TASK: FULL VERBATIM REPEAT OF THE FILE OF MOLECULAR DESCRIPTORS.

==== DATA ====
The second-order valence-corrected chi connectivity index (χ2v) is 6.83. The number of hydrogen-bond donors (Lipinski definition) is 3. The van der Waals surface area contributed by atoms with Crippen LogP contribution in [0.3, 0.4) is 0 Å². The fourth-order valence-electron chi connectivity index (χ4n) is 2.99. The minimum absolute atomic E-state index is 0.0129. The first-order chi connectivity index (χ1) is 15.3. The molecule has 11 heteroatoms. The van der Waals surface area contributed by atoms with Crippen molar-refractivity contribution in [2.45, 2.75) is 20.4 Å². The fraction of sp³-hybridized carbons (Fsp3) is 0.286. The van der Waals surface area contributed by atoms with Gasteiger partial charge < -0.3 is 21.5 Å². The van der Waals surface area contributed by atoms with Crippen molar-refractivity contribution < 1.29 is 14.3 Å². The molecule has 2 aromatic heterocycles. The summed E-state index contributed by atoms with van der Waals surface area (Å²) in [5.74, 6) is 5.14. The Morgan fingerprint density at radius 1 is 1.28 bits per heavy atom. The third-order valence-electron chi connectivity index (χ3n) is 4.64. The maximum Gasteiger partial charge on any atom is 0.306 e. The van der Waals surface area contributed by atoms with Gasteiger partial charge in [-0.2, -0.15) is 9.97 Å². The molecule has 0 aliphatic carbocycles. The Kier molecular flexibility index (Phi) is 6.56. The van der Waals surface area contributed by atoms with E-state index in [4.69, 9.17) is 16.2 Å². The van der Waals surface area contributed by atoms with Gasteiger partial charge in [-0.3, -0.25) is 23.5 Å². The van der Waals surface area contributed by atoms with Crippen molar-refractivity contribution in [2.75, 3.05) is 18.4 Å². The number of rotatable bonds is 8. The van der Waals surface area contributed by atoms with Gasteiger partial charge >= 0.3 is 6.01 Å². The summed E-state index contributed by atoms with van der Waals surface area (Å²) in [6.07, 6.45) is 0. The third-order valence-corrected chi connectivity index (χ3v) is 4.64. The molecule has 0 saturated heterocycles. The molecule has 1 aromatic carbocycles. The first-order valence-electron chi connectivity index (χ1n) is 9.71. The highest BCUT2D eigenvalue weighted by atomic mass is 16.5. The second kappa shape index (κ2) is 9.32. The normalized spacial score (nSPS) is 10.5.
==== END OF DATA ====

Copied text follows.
The second-order valence-corrected chi connectivity index (χ2v) is 6.83. The number of hydrogen-bond donors (Lipinski definition) is 3. The van der Waals surface area contributed by atoms with Crippen LogP contribution in [0.3, 0.4) is 0 Å². The fourth-order valence-electron chi connectivity index (χ4n) is 2.99. The minimum absolute atomic E-state index is 0.0129. The first-order chi connectivity index (χ1) is 15.3. The molecule has 11 heteroatoms. The van der Waals surface area contributed by atoms with Crippen molar-refractivity contribution in [2.45, 2.75) is 20.4 Å². The fraction of sp³-hybridized carbons (Fsp3) is 0.286. The van der Waals surface area contributed by atoms with Gasteiger partial charge < -0.3 is 21.5 Å². The van der Waals surface area contributed by atoms with Crippen molar-refractivity contribution < 1.29 is 14.3 Å². The molecule has 2 aromatic heterocycles. The summed E-state index contributed by atoms with van der Waals surface area (Å²) in [5.74, 6) is 5.14. The Morgan fingerprint density at radius 1 is 1.28 bits per heavy atom. The third-order valence-electron chi connectivity index (χ3n) is 4.64. The maximum Gasteiger partial charge on any atom is 0.306 e. The van der Waals surface area contributed by atoms with Gasteiger partial charge in [-0.2, -0.15) is 9.97 Å². The molecule has 0 aliphatic carbocycles. The Kier molecular flexibility index (Phi) is 6.56. The van der Waals surface area contributed by atoms with E-state index in [4.69, 9.17) is 16.2 Å². The van der Waals surface area contributed by atoms with Gasteiger partial charge in [-0.3, -0.25) is 23.5 Å². The van der Waals surface area contributed by atoms with Crippen molar-refractivity contribution in [2.75, 3.05) is 18.4 Å². The number of rotatable bonds is 8. The van der Waals surface area contributed by atoms with Gasteiger partial charge >= 0.3 is 6.01 Å². The summed E-state index contributed by atoms with van der Waals surface area (Å²) in [6.07, 6.45) is 0. The third-order valence-corrected chi connectivity index (χ3v) is 4.64. The molecule has 0 saturated heterocycles. The molecule has 1 aromatic carbocycles. The first-order valence-electron chi connectivity index (χ1n) is 9.71. The highest BCUT2D eigenvalue weighted by atomic mass is 16.5. The second kappa shape index (κ2) is 9.32. The normalized spacial score (nSPS) is 10.5.